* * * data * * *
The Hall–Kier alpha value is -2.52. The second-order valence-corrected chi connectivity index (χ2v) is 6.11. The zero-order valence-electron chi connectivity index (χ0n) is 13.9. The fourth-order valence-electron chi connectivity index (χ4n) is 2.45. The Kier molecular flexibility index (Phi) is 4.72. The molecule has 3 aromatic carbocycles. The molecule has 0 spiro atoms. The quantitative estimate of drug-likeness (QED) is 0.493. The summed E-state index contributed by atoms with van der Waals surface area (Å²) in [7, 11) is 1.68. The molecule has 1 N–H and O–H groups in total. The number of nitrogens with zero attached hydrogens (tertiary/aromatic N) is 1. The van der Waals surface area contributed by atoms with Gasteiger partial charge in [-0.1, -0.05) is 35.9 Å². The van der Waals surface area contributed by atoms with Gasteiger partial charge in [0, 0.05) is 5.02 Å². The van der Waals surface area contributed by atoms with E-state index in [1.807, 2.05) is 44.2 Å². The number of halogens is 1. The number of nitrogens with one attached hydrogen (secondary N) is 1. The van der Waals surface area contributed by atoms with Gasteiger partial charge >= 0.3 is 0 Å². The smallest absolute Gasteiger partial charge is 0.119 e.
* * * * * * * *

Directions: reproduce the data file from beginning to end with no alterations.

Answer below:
The Hall–Kier alpha value is -2.52. The second-order valence-corrected chi connectivity index (χ2v) is 6.11. The zero-order valence-electron chi connectivity index (χ0n) is 13.9. The fourth-order valence-electron chi connectivity index (χ4n) is 2.45. The Kier molecular flexibility index (Phi) is 4.72. The molecule has 3 aromatic carbocycles. The molecule has 0 spiro atoms. The quantitative estimate of drug-likeness (QED) is 0.493. The summed E-state index contributed by atoms with van der Waals surface area (Å²) in [7, 11) is 1.68. The molecule has 1 N–H and O–H groups in total. The number of nitrogens with zero attached hydrogens (tertiary/aromatic N) is 1. The van der Waals surface area contributed by atoms with Gasteiger partial charge in [-0.1, -0.05) is 35.9 Å². The van der Waals surface area contributed by atoms with Gasteiger partial charge in [0, 0.05) is 5.02 Å². The van der Waals surface area contributed by atoms with E-state index in [1.807, 2.05) is 44.2 Å². The number of halogens is 1. The number of nitrogens with one attached hydrogen (secondary N) is 1. The van der Waals surface area contributed by atoms with Gasteiger partial charge >= 0.3 is 0 Å². The smallest absolute Gasteiger partial charge is 0.119 e.